Interviews

LYBRA: recover braking energy


Getting energy from car traffic on the roads: why not? It was a young electrical engineer who thought about it, Andrea Pirisi, which he thus invented LYBRA, a device capable of transforming the kinetic energy developed by slowing vehicles into electricity, thus also offsetting the CO2 produced by traffic.

Co-founder of Underground Power UP, Pirisi coordinates a team that knows how to integrate the academic support ofPolitecnico di Milano with the experience of industrial partners of excellence and looking ahead. LYBRA, in fact, will also change the face, and energy savings, of street lighting and motorway toll booths. .

1) What is Lybra and what is it for? Can you quantify the energy produced?

LYBRA is a modular device 10 cm high, 3 meters wide and 1 meter long, which can be installed in deceleration zones to absorb the kinetic energy of cars and transform it into electricity: it is therefore possible to offset the CO2 produced by traffic with the traffic itself. A ten-module system at an average traffic roundabout LYBRA it would produce 100,000 kWh per year, about the energy consumed by 40 families. To produce the same amount of energy with an average photovoltaic system, an 80 kW park with an area of ​​over 800 square meters would be needed.

In general, every time a car slows down, it disperses what is considered a small amount if taken individually, but if we consider an intersection or a roundabout with average traffic, the amount reaches more than 500,000 kWh per year. This is energy that is wasted entirely in heat and exhaust gas at each STOP.

2) How did you get the idea? What technologies and materials did you use to make LYBRA? How much?

In 2008 we were working on a project for generation of electricity from marine waves, using the oscillatory motion of the buoys due to the passage of the wave. One evening, at the bar with friends, we realized that our technology could also be applied to road traffic, with lower costs and greater design simplicity. And so we reset the business plan and started over, with a new application.

Lybra it is made of materials suitable for supporting a load of 60 tons per axle, 6 times over the legal limit. The external coating is made of recycled rubber obtained from ELT powder (out of use tire), which increases its natural characteristic "green”As well as ensuring maximum road grip and, therefore, maximum safety for both cars and pedestrians.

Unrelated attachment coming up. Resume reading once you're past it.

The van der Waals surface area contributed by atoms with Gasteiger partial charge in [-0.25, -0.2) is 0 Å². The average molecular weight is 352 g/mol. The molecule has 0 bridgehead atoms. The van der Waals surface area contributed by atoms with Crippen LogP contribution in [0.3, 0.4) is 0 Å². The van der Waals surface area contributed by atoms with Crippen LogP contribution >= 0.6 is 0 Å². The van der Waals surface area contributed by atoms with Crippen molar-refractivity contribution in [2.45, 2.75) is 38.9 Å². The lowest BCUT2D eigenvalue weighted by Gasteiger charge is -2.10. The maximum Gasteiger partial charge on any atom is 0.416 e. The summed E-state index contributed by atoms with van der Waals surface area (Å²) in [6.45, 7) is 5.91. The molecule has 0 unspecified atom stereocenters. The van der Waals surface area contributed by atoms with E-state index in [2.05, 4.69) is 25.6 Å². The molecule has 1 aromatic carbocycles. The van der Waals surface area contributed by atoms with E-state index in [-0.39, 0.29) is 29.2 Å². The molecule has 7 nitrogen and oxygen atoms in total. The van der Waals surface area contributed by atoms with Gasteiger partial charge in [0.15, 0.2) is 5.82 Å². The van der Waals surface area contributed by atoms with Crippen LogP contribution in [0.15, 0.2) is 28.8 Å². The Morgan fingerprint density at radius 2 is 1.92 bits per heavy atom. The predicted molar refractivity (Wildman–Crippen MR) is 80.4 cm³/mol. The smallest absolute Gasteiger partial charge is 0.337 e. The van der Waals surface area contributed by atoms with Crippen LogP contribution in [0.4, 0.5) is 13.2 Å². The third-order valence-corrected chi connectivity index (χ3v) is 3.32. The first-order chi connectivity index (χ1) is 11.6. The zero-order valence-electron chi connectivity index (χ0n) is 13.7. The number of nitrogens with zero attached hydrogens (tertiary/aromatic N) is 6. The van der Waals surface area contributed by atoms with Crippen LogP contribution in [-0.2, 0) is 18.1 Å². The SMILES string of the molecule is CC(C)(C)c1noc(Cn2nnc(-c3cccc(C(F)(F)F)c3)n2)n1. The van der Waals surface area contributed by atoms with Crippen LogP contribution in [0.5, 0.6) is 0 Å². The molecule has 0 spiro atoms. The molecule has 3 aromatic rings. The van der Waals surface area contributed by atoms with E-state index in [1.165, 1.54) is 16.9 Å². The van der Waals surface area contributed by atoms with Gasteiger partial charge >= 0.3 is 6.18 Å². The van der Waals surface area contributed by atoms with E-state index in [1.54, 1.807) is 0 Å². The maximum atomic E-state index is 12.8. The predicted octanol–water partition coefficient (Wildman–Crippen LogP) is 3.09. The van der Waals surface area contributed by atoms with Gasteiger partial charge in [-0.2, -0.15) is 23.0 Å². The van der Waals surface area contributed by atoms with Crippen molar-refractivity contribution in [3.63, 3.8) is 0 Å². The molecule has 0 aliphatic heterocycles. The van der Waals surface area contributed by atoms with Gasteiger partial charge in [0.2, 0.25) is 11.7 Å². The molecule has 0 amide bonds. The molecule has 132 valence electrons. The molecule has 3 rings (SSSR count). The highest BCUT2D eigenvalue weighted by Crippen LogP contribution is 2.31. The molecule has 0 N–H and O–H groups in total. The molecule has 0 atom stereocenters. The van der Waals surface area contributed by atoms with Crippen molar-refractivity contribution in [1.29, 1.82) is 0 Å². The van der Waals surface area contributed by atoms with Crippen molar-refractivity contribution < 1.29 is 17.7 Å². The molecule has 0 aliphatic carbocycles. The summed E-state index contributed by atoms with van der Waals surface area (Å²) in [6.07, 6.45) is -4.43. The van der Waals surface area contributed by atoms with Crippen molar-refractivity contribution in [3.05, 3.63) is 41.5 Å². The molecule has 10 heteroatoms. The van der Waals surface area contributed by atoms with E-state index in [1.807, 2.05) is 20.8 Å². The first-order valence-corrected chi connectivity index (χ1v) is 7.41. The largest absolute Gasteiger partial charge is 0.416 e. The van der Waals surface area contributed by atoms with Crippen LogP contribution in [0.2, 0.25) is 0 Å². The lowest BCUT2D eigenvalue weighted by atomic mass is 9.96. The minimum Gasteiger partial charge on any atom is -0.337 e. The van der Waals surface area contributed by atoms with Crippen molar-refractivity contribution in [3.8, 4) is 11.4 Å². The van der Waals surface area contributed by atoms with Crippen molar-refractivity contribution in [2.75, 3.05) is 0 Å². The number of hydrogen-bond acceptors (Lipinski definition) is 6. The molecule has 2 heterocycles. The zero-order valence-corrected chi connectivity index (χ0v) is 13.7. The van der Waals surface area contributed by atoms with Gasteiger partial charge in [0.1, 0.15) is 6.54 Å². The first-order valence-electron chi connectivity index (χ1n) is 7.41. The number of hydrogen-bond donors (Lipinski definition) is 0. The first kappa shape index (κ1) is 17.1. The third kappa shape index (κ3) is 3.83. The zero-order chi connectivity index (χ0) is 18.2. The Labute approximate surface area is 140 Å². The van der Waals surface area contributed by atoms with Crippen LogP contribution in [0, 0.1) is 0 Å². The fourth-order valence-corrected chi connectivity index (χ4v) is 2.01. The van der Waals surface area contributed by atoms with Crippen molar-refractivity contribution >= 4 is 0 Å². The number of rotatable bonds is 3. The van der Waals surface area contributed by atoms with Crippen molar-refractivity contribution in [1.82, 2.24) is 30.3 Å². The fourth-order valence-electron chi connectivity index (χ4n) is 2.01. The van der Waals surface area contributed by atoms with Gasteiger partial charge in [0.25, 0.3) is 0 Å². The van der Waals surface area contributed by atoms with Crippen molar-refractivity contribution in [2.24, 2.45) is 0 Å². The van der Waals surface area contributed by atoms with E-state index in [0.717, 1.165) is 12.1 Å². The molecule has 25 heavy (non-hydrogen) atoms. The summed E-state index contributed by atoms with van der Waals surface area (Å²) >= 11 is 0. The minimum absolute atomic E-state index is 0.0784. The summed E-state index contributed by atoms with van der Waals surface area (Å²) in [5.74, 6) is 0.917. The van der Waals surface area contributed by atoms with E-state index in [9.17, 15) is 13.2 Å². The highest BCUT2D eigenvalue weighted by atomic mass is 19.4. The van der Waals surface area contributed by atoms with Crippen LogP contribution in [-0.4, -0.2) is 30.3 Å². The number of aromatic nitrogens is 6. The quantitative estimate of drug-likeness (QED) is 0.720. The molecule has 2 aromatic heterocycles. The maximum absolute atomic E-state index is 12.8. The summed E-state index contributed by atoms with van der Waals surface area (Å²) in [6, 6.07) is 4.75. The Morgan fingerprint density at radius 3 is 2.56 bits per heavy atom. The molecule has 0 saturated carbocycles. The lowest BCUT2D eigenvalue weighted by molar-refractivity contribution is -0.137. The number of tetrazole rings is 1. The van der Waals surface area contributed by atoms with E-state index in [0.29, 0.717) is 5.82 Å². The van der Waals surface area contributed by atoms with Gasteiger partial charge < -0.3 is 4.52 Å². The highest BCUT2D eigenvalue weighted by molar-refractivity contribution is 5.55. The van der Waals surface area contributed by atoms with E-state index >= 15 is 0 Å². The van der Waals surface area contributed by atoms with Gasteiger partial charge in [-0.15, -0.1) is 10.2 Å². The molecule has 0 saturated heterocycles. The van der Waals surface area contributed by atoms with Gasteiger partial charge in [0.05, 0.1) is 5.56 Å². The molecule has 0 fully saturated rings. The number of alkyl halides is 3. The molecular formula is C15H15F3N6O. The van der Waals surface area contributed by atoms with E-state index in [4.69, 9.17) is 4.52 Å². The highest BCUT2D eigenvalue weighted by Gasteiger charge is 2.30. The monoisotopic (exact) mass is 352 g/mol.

A module costs around € 7,500, to which must be added the plant engineering and installation works. On balance, a 10-module system costs about € 90,000 turnkey and pays for itself in 5-6 years if it is installed in an area of ​​medium traffic deceleration, such as access to a roundabout or 30 meters before an intersection .

3) How did you get the reduction in maintenance costs? And a high efficiency?

Thanks to our technology, which has been patented precisely for its unique characteristics. We have made sure to drastically avoid the use of components that could be subject to rapid wear or easy breakage. The right choice of materials and industrial partners then did the rest.

4) Can LYBRA be used in the logistics sector? With what advantages?

When the car passes over the device, its inertia compresses the surface, transferring part of its kinetic energy to the generation system patented by UP. The collected energy is then transformed into electricity and stored in a battery pack, which can be associated with a common photovoltaic inverter to connect the system to a local electricity grid. In this way it is possible to consume the energy produced on site and have a significant and sudden reduction in electricity consumption.

5) And in public lighting? How would it actually work? Have you already proposed it to any municipality?

Thanks to its low height, it is possible to install LYBRA directly on the asphalt, like a normal bollard, or so that it is at the same level as the road, thanks to a 10 cm deep excavation made with a cutter. Since the electrical output is identical to that of a photovoltaic system, it is also possible to use the energy produced to power the street lamps and traffic lights. Several municipalities have shown interest in participating in a pilot project to test the effectiveness of our technology. We are currently starting to plan the first commercial installations and we believe we will be ready to face the market after June 2013.

6) Can you tell us about the project linked to the motorway toll booths? How much energy could you get?

In the 2010 financial statements, the company Milano Serravalle S.p.A. stated that at the Melegnano tollbooth (South Milan), at the Telepass toll booths alone, there is an average daily transit of 400,000 vehicles. By installing our systems in the access lanes, therefore 50 meters before the barrier, it would be possible to produce up to 6 million kWh per year, equal to the energy produced by a 5MW photovoltaic system, which would have an area of ​​44,000 square meters.

7) What is the future of LYBRA: improvements? New applications? New market frontiers?

The final phase of certifications and tests is expected in the coming months. In spring LYBRA it will be ready for its first commercial application in a pilot project we are working on. The commercial phase for application on urban roads will begin after June.

Our technical department is following these phases with almost surgical attention, noting any possible changes to reduce costs and increase performance. We are very proud of our team.

Video: How does Regenerative Braking Work? - Electric car Braking Explained (October 2020).